If you’re running your own payroll, you’ve probably established checks and balances to help make sure your business stays in compliance and you’re paying your employees correctly.
But if you’re growing, things can get more complicated, especially if you are expanding your workforce across state lines. That’s because – like snowflakes – no two states are alike when it comes to payroll tax laws, rules, and regulations.
Here are some of the key factors you’ll need to consider if you are preparing to undertake multi-state payroll on your own.
State income taxes
The first issue is state income taxes that your employees need to pay.
These taxes will vary from state to state, so the withholding rates you establish for their paychecks will vary in turn. You’ll need to make sure that you are using the right tables for every state you have employees, and you’ll need to stay on top of these tables every time they change, which can get very complicated.
In addition, each state has its own taxing authority. You will need to register with every state where you have employees, going through the necessary steps and fees to get an ID number so you can withhold and remit taxes.
Finally, you will need to follow each state’s unique rules for making deposits – the timing of these deposits, the electronic system where these deposits are made, and any supporting filing and forms. It is a great deal of overhead above and beyond cutting paychecks for the correct amount.
Reciprocity rules and forms
To further complicate matters, there are reciprocal agreements between some states. These agreements allow residents of one state to work in another state without having to file a nonresident tax return. This can greatly simplify tax time for employees, but not necessarily for employers.
That’s because each state has its own reciprocal agreements with a few different states, and each state has its own form for employers to respond to and adjust withholding accordingly. For instance, Arizona has reciprocity with California, Indiana, Oregon, and Virginia, and a Withholding Exemption Certificate (Form WEC) is filed with employers to avoid withholding.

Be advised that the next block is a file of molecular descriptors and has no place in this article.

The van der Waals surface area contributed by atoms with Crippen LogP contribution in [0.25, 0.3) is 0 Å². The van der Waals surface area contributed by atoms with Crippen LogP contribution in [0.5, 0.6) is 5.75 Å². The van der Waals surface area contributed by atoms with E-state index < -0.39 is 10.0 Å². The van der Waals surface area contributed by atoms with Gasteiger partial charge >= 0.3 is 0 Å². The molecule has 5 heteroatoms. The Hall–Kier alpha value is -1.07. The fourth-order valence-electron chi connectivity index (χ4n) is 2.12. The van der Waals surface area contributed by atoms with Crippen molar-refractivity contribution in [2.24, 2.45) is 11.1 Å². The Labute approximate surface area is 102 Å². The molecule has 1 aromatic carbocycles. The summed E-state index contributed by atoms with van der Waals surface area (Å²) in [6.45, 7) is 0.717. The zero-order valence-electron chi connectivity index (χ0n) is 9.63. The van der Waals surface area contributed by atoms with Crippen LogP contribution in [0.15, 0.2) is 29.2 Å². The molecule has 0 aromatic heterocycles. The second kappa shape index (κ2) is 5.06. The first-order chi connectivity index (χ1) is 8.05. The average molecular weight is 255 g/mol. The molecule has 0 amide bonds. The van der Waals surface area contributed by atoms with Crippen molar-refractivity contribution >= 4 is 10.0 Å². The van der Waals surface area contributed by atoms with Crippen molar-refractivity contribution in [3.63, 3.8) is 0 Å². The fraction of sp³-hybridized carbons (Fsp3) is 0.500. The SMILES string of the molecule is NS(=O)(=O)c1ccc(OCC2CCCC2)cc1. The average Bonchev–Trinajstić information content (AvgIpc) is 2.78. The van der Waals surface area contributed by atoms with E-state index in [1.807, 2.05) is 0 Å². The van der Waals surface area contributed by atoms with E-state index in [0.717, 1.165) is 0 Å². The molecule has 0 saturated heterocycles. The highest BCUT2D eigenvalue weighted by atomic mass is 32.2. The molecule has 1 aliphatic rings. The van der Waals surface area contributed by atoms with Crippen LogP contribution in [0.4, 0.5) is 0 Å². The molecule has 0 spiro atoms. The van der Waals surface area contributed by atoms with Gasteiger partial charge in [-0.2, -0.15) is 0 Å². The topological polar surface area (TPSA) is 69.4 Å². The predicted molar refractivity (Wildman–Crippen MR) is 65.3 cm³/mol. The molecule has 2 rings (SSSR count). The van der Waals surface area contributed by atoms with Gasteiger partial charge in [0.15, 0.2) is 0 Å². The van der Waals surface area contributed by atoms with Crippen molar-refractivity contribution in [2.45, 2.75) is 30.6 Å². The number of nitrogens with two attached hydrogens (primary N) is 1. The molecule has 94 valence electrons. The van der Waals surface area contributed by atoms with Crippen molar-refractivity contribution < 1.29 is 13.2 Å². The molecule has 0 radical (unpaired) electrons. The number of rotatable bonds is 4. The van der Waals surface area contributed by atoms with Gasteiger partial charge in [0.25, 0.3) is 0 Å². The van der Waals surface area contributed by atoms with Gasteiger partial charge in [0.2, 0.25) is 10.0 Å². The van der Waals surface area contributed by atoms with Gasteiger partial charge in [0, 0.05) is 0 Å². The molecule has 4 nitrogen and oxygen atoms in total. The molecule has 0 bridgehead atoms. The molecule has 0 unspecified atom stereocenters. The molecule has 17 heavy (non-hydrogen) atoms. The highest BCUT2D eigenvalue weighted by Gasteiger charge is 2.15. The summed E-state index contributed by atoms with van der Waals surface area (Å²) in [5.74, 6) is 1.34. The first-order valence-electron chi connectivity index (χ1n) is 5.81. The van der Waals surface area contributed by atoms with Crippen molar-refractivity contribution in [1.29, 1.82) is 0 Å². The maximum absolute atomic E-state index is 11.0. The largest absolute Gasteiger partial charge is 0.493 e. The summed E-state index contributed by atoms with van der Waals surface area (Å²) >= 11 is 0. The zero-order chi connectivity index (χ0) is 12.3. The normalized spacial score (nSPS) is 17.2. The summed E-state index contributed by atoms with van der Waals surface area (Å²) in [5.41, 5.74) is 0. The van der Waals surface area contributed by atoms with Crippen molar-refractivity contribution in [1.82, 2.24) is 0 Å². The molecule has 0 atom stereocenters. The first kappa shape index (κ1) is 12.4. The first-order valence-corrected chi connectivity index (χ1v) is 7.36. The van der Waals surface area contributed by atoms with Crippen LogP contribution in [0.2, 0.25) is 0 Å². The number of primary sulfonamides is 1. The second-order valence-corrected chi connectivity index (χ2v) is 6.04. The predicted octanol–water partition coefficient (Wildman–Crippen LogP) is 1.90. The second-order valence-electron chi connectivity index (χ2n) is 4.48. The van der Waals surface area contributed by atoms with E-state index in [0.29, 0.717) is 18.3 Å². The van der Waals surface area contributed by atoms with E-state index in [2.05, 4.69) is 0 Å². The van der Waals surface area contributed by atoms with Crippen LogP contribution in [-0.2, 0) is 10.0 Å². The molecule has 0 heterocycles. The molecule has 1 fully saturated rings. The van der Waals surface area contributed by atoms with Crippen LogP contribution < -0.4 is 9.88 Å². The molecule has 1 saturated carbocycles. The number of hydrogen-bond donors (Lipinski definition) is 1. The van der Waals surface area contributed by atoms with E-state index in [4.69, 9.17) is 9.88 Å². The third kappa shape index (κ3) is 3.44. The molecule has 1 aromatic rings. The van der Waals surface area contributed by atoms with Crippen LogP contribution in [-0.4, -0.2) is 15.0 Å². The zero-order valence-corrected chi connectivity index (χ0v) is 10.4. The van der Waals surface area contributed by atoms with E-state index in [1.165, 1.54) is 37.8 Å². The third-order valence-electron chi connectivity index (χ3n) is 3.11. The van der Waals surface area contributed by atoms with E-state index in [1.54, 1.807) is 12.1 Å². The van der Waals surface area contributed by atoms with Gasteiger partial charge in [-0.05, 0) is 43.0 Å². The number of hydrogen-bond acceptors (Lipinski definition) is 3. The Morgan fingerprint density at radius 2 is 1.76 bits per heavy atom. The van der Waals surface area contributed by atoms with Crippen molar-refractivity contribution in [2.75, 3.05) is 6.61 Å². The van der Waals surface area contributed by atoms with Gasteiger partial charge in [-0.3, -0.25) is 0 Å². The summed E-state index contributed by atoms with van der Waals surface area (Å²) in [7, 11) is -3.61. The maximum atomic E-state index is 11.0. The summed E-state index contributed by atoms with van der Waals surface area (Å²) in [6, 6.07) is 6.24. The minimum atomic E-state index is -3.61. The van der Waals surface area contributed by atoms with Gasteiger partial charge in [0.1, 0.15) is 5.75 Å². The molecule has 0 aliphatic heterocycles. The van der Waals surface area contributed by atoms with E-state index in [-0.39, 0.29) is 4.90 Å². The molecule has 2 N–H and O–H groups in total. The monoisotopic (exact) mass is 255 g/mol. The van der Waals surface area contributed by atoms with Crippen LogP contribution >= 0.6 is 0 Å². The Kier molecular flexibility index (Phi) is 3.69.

Needless to say, this can add a whole new layer of complexity to your in-house payroll systems.
State unemployment taxes
Just as every state has its own tax rates and laws, each state also has its own State Unemployment Tax (SUTA) rules and regulations.
Typically, SUTA is paid by the employer to the state where the employee lives, so if you have employees in multiple states, you will need to pay these taxes to each of these states. Each state sets its own rates, its own wage base, and requires you to register for an account with its own state unemployment agency. Of course, as with everything else related to taxes, these rates and rules will often change year-to-year and state-to-state.
As with every rule, there are exceptions. For instance, employees in Alaska, New Jersey, and Pennsylvania are subject to their own taxes, which employers must withhold and remit on their behalf.
Local income taxes
There are pockets of localities throughout many states that require additional income taxes to be withheld and remitted.
These local income taxes add another wrinkle to the multi-state payroll challenge. Like each state, these localities each have their own rules, regulations, and requirements for handling withholding, deposits, and filings. All of these need to be addressed in an accurate and timely manner.
When it comes to running multi-state payroll, putting the correct in-house systems in place is hard enough – but keeping up with all of the different state rules, rates, and forms can get downright overwhelming. These many complications can quickly lead to avoidable errors, costly mistakes, and a great deal of wasted time.
Instead, many small businesses choose to hand their payroll administration off to an expert service provider once they run into a multi-state employee situation. If you do the same, you’ll save time and effort, which you can put into growing your business even further!